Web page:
Sometime during 2011, human numbers will add up to 7 billion.
That is 7,000,000,000 living and breathing people — all of who will need to be fed, clothed, sheltered and cared for in many other ways.
During this year, National Geographic magazine will publish a 7-part series examining specific challenges and solutions to the issues we face. The magazine introduces the series with its January cover story “7 Billion,” offering a broad overview of demographic trends that got us to today and will impact us all tomorrow. The first in-depth story will appear in the March issue, focusing on humans’ impact on the planet’s geology. Other stories will follow throughout 2011.
This clever video accompanies the coverage:
Correction added by NatGeo editors: in 2050, 70% of the population will be living in “urban areas,” not “megacities” as stated in an earlier version of this video.
A world party of 7 Billion?
In another short video on National Geographic website, Nigel Holmes imagines how much space we would need to host a world party for 7 billion people in 2011.
I don’t like the word population: it sounds cold, clinical and detached. Zoologists can talk about ant populations or elephant populations, but when demographers (and others, including journalists) refer to our the counting of species as human population, I somehow feel it’s too impersonal. Aren’t we more than mere numbers?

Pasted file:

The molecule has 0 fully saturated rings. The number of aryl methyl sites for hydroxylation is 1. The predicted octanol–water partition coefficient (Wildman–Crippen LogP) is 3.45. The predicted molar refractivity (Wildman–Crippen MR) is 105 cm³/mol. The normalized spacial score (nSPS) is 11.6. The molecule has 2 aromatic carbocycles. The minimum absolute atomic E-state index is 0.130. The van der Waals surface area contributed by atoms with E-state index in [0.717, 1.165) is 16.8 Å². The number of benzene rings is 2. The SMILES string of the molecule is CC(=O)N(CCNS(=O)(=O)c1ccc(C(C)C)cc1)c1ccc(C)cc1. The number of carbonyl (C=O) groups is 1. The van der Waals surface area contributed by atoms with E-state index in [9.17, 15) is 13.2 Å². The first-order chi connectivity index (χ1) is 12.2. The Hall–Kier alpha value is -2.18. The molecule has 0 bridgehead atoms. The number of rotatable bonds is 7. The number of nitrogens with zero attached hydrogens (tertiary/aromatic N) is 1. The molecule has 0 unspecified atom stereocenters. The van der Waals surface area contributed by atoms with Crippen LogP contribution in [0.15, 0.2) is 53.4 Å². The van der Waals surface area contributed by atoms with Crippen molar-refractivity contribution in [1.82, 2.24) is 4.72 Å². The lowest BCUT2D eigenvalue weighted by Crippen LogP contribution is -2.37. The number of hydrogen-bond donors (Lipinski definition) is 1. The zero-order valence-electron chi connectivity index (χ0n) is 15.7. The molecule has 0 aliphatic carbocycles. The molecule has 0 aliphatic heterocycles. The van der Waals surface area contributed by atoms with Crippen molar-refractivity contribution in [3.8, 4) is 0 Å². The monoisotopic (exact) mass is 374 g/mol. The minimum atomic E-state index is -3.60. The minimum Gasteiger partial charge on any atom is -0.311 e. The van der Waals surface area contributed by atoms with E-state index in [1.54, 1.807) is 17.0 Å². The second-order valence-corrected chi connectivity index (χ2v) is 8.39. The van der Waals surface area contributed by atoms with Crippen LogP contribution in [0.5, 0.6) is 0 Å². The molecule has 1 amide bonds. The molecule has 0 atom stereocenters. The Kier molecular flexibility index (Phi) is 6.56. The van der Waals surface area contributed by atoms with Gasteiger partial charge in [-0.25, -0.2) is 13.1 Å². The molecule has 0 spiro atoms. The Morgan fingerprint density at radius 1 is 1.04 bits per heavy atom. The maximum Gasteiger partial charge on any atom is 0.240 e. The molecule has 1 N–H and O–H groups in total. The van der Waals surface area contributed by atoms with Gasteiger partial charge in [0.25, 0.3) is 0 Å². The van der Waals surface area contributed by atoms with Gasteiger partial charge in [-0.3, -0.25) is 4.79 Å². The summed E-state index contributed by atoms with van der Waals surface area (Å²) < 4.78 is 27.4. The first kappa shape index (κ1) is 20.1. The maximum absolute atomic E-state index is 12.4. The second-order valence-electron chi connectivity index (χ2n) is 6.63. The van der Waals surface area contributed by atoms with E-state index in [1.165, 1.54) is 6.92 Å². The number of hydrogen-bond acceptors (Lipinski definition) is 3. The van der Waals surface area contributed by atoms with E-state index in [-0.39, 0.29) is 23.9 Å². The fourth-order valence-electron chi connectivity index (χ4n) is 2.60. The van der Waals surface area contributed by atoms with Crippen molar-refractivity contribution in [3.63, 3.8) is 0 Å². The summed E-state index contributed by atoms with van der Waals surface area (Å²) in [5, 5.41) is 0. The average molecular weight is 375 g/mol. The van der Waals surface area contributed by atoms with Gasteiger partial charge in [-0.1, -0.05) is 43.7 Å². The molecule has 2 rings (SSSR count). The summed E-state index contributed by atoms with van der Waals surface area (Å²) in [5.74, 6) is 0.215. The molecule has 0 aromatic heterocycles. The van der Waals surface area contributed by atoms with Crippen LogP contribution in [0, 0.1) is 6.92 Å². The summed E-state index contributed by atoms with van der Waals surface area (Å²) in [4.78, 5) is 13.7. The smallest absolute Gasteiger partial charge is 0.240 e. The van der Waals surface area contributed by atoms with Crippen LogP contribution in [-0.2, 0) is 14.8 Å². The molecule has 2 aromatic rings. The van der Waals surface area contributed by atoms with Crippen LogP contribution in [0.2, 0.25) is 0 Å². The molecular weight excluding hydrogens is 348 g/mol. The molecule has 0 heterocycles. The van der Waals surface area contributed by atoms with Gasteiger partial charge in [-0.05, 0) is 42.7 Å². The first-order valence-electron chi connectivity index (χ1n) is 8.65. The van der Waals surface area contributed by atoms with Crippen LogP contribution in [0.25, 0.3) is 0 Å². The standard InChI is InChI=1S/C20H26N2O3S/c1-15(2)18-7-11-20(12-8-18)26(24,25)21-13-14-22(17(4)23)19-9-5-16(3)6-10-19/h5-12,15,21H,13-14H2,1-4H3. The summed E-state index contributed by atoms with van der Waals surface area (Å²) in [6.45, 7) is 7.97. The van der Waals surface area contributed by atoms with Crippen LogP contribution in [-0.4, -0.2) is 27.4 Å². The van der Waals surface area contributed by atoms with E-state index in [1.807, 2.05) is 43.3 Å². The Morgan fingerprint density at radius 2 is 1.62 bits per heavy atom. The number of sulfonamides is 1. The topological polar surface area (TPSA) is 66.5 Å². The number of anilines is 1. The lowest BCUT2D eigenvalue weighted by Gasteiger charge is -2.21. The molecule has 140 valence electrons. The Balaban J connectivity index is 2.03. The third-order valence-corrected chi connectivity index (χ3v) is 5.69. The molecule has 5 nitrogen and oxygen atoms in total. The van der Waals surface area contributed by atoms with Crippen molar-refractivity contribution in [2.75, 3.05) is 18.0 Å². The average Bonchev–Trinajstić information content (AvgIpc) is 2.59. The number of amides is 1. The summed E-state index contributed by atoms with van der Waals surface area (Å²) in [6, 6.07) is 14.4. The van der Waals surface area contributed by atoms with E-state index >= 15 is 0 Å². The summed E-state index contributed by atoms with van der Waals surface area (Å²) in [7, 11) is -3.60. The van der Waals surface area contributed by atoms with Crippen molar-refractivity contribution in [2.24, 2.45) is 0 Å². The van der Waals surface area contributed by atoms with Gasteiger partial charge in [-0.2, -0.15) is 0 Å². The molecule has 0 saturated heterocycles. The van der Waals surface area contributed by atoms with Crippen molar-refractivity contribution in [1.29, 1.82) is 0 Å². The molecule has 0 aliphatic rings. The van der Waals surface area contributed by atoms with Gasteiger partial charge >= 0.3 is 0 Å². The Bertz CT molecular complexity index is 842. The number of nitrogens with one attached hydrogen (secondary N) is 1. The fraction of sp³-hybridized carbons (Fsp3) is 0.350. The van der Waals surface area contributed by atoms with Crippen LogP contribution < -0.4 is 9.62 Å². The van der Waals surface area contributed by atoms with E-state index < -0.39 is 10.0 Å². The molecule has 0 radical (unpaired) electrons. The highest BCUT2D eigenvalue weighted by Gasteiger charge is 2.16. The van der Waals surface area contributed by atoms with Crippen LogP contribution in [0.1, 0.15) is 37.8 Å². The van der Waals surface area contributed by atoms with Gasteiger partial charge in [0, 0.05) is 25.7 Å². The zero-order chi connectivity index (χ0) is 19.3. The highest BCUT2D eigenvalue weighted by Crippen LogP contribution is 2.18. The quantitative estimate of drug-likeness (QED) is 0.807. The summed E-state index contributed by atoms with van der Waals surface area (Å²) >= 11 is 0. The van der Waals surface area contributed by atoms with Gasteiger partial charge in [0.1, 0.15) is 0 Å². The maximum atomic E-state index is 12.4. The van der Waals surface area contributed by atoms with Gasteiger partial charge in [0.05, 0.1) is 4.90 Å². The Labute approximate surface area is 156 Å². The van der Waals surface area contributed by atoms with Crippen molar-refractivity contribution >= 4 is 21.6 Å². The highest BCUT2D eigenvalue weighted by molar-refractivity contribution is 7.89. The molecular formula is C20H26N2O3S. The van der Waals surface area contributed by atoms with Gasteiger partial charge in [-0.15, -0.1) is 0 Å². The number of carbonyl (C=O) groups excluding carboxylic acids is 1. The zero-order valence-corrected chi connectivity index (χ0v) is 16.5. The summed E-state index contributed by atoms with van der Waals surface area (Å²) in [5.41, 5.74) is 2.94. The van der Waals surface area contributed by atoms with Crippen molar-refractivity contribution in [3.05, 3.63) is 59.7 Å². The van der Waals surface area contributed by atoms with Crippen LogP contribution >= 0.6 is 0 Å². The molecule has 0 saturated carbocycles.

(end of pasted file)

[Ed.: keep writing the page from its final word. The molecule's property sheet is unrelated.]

So in my own writing and TV scripts, I use the phrase human numbers.Semantics apart, our rising numbers are indeed a cause for concern. We didn’t quite see the ‘population bomb’ go off the way we were warned about – thank the secular Force – but we still face formidable challenges.
In 1987 — the year I entered journalism — human numbers passed five billion. A dozen years later, in 1999, the six billion was reached. By then, I too had added my contribution of one co-produced human being. Soon in 2011, we will be seven billion.
Our planet’s natural systems are over-stretched not only by our sheer numbers, but also by our technologies and consumption. The many signs of planetary stress include accelerated loss of species, fast spreading deserts, and declining air and water quality. To cap it all, scientists now confirm that human activity is changing our climate.
On the New York Times Dot Earth blog, science writer Andrew C. Revkin regularly examines efforts to balance human affairs with the planet’s limits.